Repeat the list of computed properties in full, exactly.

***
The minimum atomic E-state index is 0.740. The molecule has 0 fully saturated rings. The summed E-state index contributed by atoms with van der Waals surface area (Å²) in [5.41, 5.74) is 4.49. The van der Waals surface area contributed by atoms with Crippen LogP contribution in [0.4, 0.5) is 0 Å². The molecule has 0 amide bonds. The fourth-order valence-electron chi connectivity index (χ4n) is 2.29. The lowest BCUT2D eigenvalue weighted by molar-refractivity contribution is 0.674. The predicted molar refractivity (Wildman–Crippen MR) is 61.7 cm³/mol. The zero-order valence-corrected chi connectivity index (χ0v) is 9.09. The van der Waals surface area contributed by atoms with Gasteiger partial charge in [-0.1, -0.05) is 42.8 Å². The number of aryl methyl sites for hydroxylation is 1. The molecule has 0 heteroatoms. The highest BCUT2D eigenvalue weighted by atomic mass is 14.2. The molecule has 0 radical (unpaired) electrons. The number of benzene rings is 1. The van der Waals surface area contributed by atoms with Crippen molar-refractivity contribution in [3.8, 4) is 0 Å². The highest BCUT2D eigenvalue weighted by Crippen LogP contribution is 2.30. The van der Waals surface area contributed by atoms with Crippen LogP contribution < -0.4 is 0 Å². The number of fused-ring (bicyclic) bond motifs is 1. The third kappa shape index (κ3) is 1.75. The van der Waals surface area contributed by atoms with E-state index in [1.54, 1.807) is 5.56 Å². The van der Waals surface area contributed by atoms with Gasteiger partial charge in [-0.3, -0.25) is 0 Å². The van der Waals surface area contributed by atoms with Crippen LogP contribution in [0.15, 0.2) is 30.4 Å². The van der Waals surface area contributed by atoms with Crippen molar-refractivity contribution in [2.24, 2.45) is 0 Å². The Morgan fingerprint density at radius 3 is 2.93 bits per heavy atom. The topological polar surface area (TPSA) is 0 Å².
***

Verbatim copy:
The minimum atomic E-state index is 0.740. The molecule has 0 fully saturated rings. The summed E-state index contributed by atoms with van der Waals surface area (Å²) in [5.41, 5.74) is 4.49. The van der Waals surface area contributed by atoms with Crippen LogP contribution in [0.4, 0.5) is 0 Å². The molecule has 0 amide bonds. The fourth-order valence-electron chi connectivity index (χ4n) is 2.29. The lowest BCUT2D eigenvalue weighted by molar-refractivity contribution is 0.674. The predicted molar refractivity (Wildman–Crippen MR) is 61.7 cm³/mol. The zero-order valence-corrected chi connectivity index (χ0v) is 9.09. The van der Waals surface area contributed by atoms with Gasteiger partial charge in [-0.1, -0.05) is 42.8 Å². The number of aryl methyl sites for hydroxylation is 1. The molecule has 0 heteroatoms. The highest BCUT2D eigenvalue weighted by atomic mass is 14.2. The molecule has 0 radical (unpaired) electrons. The number of benzene rings is 1. The van der Waals surface area contributed by atoms with Crippen molar-refractivity contribution in [3.8, 4) is 0 Å². The highest BCUT2D eigenvalue weighted by Crippen LogP contribution is 2.30. The van der Waals surface area contributed by atoms with Crippen LogP contribution < -0.4 is 0 Å². The number of fused-ring (bicyclic) bond motifs is 1. The third kappa shape index (κ3) is 1.75. The van der Waals surface area contributed by atoms with E-state index in [1.54, 1.807) is 5.56 Å². The van der Waals surface area contributed by atoms with Gasteiger partial charge in [-0.3, -0.25) is 0 Å². The van der Waals surface area contributed by atoms with Crippen LogP contribution in [0.15, 0.2) is 30.4 Å². The van der Waals surface area contributed by atoms with Crippen molar-refractivity contribution in [2.24, 2.45) is 0 Å². The Morgan fingerprint density at radius 3 is 2.93 bits per heavy atom. The topological polar surface area (TPSA) is 0 Å².